If the fault that occurs on backend2 affects the target program such that it is unable to reach the voting breakpoint, the frontend will wait until a maximum wait threshold is reached and then declare backend2 to be erroneous. The same recovery process described above is then initiated. These types of faults can cause the target program to crash, to hang indefinitely, or to continue execution without encountering the correct voting breakpoint. In the last case, if another voting breakpoint is encountered, then the frontend will still determine that an error has occurred.
This illustrative error detection and recovery technique will tolerate all single occurrences of hardware faults, whether transient or permanent. Permanent faults will cause restarts to be migrated to a non-faulty machine. For "single fault occurrence," a second fault should not occur until the recovery process initiated by the first fault has been completed. Some types of software faults can also be tolerated. These software faults cause errors in the environment external to the target program, which in turn cause system calls in the target program either to return divergent values or to cause program termination. For instance, a memory leak in the target program may eventually cause a request for additional memory to produce a program termination when a subsequent access to the unallocated memory causes an illegal memory access error that is detected by the operating system. Of course, the selection of the voting parameters is very important. The data to be subject to voting may include the set of "critical" variables in the target program. The following are examples of such variables:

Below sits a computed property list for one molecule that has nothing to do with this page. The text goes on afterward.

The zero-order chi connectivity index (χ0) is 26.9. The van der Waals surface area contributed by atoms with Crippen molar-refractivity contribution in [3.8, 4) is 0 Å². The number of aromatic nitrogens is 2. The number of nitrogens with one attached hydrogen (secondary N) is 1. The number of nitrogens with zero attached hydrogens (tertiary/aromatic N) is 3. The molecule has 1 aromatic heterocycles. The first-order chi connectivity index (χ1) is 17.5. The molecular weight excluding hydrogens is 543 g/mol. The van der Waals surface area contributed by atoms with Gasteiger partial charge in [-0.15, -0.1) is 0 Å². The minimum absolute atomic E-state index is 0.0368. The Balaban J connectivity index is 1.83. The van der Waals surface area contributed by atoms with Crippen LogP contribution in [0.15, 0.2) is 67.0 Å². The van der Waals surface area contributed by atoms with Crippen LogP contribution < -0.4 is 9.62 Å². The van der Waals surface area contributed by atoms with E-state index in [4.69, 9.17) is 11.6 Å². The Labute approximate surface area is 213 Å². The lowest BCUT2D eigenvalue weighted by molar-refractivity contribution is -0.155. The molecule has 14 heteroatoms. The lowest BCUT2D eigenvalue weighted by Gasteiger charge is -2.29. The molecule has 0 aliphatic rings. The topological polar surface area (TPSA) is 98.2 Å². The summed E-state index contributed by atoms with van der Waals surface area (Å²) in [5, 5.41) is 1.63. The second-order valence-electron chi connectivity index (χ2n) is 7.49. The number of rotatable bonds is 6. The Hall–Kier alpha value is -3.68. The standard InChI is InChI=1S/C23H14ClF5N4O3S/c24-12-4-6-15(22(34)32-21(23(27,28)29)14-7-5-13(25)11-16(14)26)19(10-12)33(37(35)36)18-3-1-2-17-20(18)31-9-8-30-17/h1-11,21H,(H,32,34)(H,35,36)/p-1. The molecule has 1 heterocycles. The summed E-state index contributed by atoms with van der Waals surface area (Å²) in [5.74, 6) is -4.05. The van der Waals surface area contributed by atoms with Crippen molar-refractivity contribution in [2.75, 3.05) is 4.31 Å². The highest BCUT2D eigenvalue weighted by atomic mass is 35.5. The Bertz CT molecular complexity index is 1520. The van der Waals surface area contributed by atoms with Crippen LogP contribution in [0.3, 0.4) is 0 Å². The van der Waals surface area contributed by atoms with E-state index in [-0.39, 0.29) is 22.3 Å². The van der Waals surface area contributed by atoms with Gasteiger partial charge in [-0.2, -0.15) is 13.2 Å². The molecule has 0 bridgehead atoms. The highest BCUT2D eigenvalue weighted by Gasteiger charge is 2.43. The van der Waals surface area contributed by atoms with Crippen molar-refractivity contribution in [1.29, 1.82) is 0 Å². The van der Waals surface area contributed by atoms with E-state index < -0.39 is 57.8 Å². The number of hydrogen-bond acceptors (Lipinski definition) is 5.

Variables involved in control flow, such as variables in the conditional part of a branch or a loop.
Variables passed as parameters to output functions, including visual, file, and inter-process output.
Algorithm input and output:
Variables used as input or produced as output by algorithms and functions, e.g., the input and output matrices of a matrix operation.
Several approaches can be taken to enhance the reliability of the frontend 100 of FIG. 7, since it is a potential single point of failure. For example, self-checking and recovery code can be added to the frontend 100 along with an external watchdog mechanism to ensure that the frontend remains operational. As another example, the single frontend process may be replicated with redundant voting. However, that would require a distributed consensus among the multiple replicated frontend processes. A distributed consensus-based vote among the backends could be used to eliminate the need for the frontend vote processing altogether.
The fault tolerance techniques described above have been implemented and tested using fault injection. Although the fault injection testing demonstrated that the technique is effective in tolerating the intended faults, there is an impact on performance. In the FIG. 9 example, the following sources of performance degradation can be seen: (1) The time to start up the backend software before the target program actually begins execution. This is shown as time Tbi -T0 in FIG. 9; (2) The synchronization time at each vote. This is the time that each target program is stalled while waiting for the frontend to complete the vote tally and issue the continue command. In FIG. 9, this time is shown as time Tci.sbsb.--j -Tpi.sbsb.--j for unanimous votes and time Tckpi.sbsb.--j -Tpi.sbsb.--j for non-unanimous votes; and (3) The recovery time incurred after an error is detected. This time is shown as time Tci.sbsb.--j -Tckpi.sbsb.--j in FIG. 9.